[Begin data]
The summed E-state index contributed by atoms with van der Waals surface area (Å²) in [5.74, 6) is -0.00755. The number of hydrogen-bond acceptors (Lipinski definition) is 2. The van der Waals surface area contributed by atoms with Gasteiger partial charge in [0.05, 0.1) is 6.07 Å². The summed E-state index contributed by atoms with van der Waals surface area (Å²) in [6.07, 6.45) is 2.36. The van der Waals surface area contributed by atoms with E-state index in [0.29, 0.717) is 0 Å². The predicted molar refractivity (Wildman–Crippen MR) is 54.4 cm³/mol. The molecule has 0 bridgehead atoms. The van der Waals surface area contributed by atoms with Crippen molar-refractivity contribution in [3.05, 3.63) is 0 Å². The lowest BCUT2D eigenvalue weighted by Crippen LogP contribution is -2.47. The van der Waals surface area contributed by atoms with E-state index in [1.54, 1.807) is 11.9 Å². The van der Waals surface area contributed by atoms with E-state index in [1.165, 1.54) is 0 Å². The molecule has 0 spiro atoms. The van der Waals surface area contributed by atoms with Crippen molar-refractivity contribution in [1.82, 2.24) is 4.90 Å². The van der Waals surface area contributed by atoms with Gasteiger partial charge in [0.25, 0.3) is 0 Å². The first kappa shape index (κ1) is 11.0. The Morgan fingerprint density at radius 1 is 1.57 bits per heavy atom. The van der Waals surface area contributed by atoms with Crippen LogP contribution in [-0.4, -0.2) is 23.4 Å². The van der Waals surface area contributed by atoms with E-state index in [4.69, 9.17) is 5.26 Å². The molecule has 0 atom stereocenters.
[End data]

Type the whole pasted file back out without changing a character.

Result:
The summed E-state index contributed by atoms with van der Waals surface area (Å²) in [5.74, 6) is -0.00755. The number of hydrogen-bond acceptors (Lipinski definition) is 2. The van der Waals surface area contributed by atoms with Gasteiger partial charge in [0.05, 0.1) is 6.07 Å². The summed E-state index contributed by atoms with van der Waals surface area (Å²) in [6.07, 6.45) is 2.36. The van der Waals surface area contributed by atoms with E-state index in [0.29, 0.717) is 0 Å². The predicted molar refractivity (Wildman–Crippen MR) is 54.4 cm³/mol. The molecule has 0 bridgehead atoms. The van der Waals surface area contributed by atoms with Crippen molar-refractivity contribution in [3.05, 3.63) is 0 Å². The lowest BCUT2D eigenvalue weighted by Crippen LogP contribution is -2.47. The van der Waals surface area contributed by atoms with E-state index in [1.54, 1.807) is 11.9 Å². The van der Waals surface area contributed by atoms with E-state index in [1.165, 1.54) is 0 Å². The molecule has 0 spiro atoms. The van der Waals surface area contributed by atoms with Crippen molar-refractivity contribution in [1.82, 2.24) is 4.90 Å². The van der Waals surface area contributed by atoms with Gasteiger partial charge in [0.25, 0.3) is 0 Å². The first kappa shape index (κ1) is 11.0. The Morgan fingerprint density at radius 1 is 1.57 bits per heavy atom. The van der Waals surface area contributed by atoms with Crippen LogP contribution in [-0.4, -0.2) is 23.4 Å². The van der Waals surface area contributed by atoms with E-state index in [4.69, 9.17) is 5.26 Å². The molecule has 0 atom stereocenters.